The published rate for this beach front hotel is $200 to $240 a night, not including meals, beverages, entertainment, transportation, sports tickets, and the educationals seminars. Educational seminar tutition generally cost $300 to $400 per day: so even if the journalist pays the $300, the weekend, excluding air fare, is still a $1500 value.

And, with enough booze, the journalists will be distracted from filing any stories on the hearing taking place across the country. This is the tenth year. Wait soon and we hope to be able to list the attendees. I like this piece: "Because we are asking you to extend your stay through Saturday, West will reimburse you for your dinner on Saturday, and breakfast on Sunday, up to a total for $30 for both meals. For participants attending the Padres game on Saturday night, West will reimburse you up to $10 for breakfasts on Sunday, April 6." That's is really nice, after all that hard work playing golf and watching the Padres, and having one of the dinners "under the stars" at Mission Bay.
For journalists employed by publications that do have a code of ethics, after the Citation Hearing in Washington on April 3, 1996, there will be a press conference at the National Press Club starting 1/2 hour after the hearing ends. I wonder where the West PR people will be: in Washington or in San Diego.

NEW Thursday, March 27, 1997
Example of paragraph numbered opinions in pdf format in printed case reporters from various jurisdictions.
A Canadian case.Canada has been using paragraph numbers for years.
A New Mexico case, as printed by West.
A South Dakota case, as printed by West. South Dakota was the first state to implement the immediately available permanent citation using the ABA format. However, many would not have located the page breaks at the locations chosen .. but, it is still official. Tax Analysts, for example, has chosen in its own publications to paragraph number only the text, and does not paragraph number headings.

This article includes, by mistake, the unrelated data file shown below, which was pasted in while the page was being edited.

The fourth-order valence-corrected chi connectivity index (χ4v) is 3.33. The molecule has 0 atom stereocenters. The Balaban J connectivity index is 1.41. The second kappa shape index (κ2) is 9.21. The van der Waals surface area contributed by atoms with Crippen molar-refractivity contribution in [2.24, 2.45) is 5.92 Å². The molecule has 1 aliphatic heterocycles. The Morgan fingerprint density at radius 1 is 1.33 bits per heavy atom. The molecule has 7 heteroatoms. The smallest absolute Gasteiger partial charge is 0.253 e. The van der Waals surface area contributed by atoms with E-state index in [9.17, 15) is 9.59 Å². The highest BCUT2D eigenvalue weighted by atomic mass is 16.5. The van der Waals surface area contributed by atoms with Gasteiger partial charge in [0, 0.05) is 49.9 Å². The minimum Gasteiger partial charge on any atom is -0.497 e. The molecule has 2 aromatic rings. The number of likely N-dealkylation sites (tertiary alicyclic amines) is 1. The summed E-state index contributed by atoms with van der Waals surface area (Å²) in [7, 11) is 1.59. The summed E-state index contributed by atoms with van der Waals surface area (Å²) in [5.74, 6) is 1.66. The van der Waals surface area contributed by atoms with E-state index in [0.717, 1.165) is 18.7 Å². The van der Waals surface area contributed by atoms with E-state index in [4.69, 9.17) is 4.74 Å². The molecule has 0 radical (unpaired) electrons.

NEW Thursday, March 27, 1997
Sorted By Sequence Number
Sorted By Docket Number
Example of Table showing how to cross reference sequence numbers to docket numbers for opinions of the United States Court of Appeals for the Third Circuit, linked opinions stored on the FTP Archive at Villanova Law School. This was prepared by HyperLaw because many federal court clerks have claimed in letters to the Automation Committee that this is virtually impossible to do.

NEW Wednesday, March 26, 1997
Selected Comments/Documents Submitted to the Committee on Automation Judicial Conference. Set 2, 80-115.
. This is an 80 K text file containing 35 scanned comments, converted and prepared by Tax Analysts, American Association of Legal Publishers, and HyperLaw.

NEW Tuesday, March 25, 1997
Selected Comments/Documents Submitted to the Committee on Automation Judicial Conference. Set 1, 1-79.
. This is a 300 K text file containing 79 scanned comments, converted and prepared by Tax Analysts, American Association of Legal Publishers, and HyperLaw.